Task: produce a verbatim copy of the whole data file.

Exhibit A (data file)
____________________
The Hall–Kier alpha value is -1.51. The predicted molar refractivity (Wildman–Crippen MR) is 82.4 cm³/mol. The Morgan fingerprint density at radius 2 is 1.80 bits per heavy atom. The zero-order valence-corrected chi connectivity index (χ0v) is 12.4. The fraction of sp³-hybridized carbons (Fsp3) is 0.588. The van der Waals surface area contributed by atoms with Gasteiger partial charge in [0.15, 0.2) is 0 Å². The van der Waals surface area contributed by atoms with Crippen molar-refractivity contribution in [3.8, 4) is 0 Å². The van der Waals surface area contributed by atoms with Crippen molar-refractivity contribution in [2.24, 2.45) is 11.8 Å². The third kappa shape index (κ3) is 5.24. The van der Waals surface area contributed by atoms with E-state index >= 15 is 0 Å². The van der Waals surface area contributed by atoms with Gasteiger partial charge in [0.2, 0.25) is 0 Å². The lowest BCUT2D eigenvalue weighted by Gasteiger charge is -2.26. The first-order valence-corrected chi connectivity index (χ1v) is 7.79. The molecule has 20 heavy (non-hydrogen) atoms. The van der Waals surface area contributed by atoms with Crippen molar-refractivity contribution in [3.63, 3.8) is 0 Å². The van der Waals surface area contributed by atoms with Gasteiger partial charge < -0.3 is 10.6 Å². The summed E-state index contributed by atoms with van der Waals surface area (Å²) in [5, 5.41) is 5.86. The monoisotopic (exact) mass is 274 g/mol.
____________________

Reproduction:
The Hall–Kier alpha value is -1.51. The predicted molar refractivity (Wildman–Crippen MR) is 82.4 cm³/mol. The Morgan fingerprint density at radius 2 is 1.80 bits per heavy atom. The zero-order valence-corrected chi connectivity index (χ0v) is 12.4. The fraction of sp³-hybridized carbons (Fsp3) is 0.588. The van der Waals surface area contributed by atoms with Gasteiger partial charge in [0.15, 0.2) is 0 Å². The van der Waals surface area contributed by atoms with Crippen molar-refractivity contribution in [3.8, 4) is 0 Å². The van der Waals surface area contributed by atoms with Crippen molar-refractivity contribution in [2.24, 2.45) is 11.8 Å². The third kappa shape index (κ3) is 5.24. The van der Waals surface area contributed by atoms with E-state index >= 15 is 0 Å². The van der Waals surface area contributed by atoms with Gasteiger partial charge in [0.2, 0.25) is 0 Å². The lowest BCUT2D eigenvalue weighted by Gasteiger charge is -2.26. The first-order valence-corrected chi connectivity index (χ1v) is 7.79. The molecule has 20 heavy (non-hydrogen) atoms. The van der Waals surface area contributed by atoms with Crippen molar-refractivity contribution in [3.63, 3.8) is 0 Å². The van der Waals surface area contributed by atoms with Gasteiger partial charge < -0.3 is 10.6 Å². The summed E-state index contributed by atoms with van der Waals surface area (Å²) in [5, 5.41) is 5.86. The monoisotopic (exact) mass is 274 g/mol.